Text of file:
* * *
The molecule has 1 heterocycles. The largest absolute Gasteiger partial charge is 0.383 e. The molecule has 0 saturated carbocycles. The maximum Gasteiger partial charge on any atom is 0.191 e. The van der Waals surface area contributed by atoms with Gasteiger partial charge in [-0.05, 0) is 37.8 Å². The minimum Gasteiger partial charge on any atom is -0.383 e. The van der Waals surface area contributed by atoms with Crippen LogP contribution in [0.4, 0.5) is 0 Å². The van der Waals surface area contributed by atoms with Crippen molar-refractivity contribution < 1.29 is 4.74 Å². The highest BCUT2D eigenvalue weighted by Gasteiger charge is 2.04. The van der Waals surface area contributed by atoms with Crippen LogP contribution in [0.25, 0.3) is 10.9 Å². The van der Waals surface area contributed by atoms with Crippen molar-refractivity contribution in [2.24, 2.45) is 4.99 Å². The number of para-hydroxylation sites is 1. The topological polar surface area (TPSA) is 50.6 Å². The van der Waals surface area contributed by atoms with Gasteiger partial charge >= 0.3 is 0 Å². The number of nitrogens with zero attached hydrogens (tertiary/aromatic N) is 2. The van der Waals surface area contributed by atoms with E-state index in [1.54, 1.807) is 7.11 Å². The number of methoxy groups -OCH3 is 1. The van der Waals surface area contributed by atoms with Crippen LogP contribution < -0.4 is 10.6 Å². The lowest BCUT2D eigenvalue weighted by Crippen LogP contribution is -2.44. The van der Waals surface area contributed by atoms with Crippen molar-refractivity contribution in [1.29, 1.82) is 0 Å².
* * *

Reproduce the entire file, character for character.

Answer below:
The molecule has 1 heterocycles. The largest absolute Gasteiger partial charge is 0.383 e. The molecule has 0 saturated carbocycles. The maximum Gasteiger partial charge on any atom is 0.191 e. The van der Waals surface area contributed by atoms with Gasteiger partial charge in [-0.05, 0) is 37.8 Å². The minimum Gasteiger partial charge on any atom is -0.383 e. The van der Waals surface area contributed by atoms with Crippen LogP contribution in [0.4, 0.5) is 0 Å². The van der Waals surface area contributed by atoms with Crippen molar-refractivity contribution < 1.29 is 4.74 Å². The highest BCUT2D eigenvalue weighted by Gasteiger charge is 2.04. The van der Waals surface area contributed by atoms with Crippen LogP contribution in [0.25, 0.3) is 10.9 Å². The van der Waals surface area contributed by atoms with Crippen molar-refractivity contribution in [2.24, 2.45) is 4.99 Å². The number of para-hydroxylation sites is 1. The topological polar surface area (TPSA) is 50.6 Å². The van der Waals surface area contributed by atoms with Gasteiger partial charge >= 0.3 is 0 Å². The number of nitrogens with zero attached hydrogens (tertiary/aromatic N) is 2. The van der Waals surface area contributed by atoms with E-state index in [1.54, 1.807) is 7.11 Å². The number of methoxy groups -OCH3 is 1. The van der Waals surface area contributed by atoms with Crippen LogP contribution < -0.4 is 10.6 Å². The lowest BCUT2D eigenvalue weighted by Crippen LogP contribution is -2.44. The van der Waals surface area contributed by atoms with Crippen molar-refractivity contribution in [1.29, 1.82) is 0 Å².